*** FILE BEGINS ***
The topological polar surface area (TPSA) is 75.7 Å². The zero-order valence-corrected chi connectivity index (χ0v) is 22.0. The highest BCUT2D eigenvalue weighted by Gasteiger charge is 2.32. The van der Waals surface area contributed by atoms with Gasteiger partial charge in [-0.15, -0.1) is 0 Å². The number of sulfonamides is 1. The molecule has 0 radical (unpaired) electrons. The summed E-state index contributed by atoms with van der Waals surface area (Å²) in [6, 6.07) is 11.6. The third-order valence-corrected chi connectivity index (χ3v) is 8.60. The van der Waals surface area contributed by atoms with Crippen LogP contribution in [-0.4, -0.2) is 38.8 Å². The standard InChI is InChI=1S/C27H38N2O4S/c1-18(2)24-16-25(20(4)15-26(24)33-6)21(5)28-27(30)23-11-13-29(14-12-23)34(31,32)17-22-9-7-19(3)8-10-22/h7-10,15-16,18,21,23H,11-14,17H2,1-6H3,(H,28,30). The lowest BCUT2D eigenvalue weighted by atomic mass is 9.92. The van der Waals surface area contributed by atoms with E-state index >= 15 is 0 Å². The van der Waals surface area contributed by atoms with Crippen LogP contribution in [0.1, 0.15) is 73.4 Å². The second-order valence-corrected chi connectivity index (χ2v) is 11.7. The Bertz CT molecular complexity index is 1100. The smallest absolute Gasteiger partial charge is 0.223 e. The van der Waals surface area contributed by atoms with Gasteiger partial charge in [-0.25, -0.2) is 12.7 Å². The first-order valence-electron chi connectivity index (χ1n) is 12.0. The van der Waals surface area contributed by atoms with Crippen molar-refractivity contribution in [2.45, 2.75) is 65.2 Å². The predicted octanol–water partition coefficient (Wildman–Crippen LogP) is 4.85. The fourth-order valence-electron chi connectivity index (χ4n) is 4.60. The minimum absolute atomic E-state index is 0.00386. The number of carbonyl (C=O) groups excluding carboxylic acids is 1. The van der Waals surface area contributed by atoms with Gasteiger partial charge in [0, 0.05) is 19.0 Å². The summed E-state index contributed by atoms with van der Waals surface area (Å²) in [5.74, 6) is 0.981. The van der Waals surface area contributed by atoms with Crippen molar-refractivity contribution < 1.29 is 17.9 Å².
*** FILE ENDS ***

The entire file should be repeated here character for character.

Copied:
The topological polar surface area (TPSA) is 75.7 Å². The zero-order valence-corrected chi connectivity index (χ0v) is 22.0. The highest BCUT2D eigenvalue weighted by Gasteiger charge is 2.32. The van der Waals surface area contributed by atoms with Gasteiger partial charge in [-0.15, -0.1) is 0 Å². The number of sulfonamides is 1. The molecule has 0 radical (unpaired) electrons. The summed E-state index contributed by atoms with van der Waals surface area (Å²) in [6, 6.07) is 11.6. The third-order valence-corrected chi connectivity index (χ3v) is 8.60. The van der Waals surface area contributed by atoms with Crippen LogP contribution in [-0.4, -0.2) is 38.8 Å². The standard InChI is InChI=1S/C27H38N2O4S/c1-18(2)24-16-25(20(4)15-26(24)33-6)21(5)28-27(30)23-11-13-29(14-12-23)34(31,32)17-22-9-7-19(3)8-10-22/h7-10,15-16,18,21,23H,11-14,17H2,1-6H3,(H,28,30). The lowest BCUT2D eigenvalue weighted by atomic mass is 9.92. The van der Waals surface area contributed by atoms with E-state index >= 15 is 0 Å². The van der Waals surface area contributed by atoms with Crippen LogP contribution in [0.1, 0.15) is 73.4 Å². The second-order valence-corrected chi connectivity index (χ2v) is 11.7. The Bertz CT molecular complexity index is 1100. The smallest absolute Gasteiger partial charge is 0.223 e. The van der Waals surface area contributed by atoms with Gasteiger partial charge in [-0.25, -0.2) is 12.7 Å². The first-order valence-electron chi connectivity index (χ1n) is 12.0. The van der Waals surface area contributed by atoms with Crippen molar-refractivity contribution in [2.45, 2.75) is 65.2 Å². The predicted octanol–water partition coefficient (Wildman–Crippen LogP) is 4.85. The fourth-order valence-electron chi connectivity index (χ4n) is 4.60. The minimum absolute atomic E-state index is 0.00386. The number of carbonyl (C=O) groups excluding carboxylic acids is 1. The van der Waals surface area contributed by atoms with Gasteiger partial charge in [0, 0.05) is 19.0 Å². The summed E-state index contributed by atoms with van der Waals surface area (Å²) in [5.74, 6) is 0.981. The van der Waals surface area contributed by atoms with Crippen molar-refractivity contribution < 1.29 is 17.9 Å².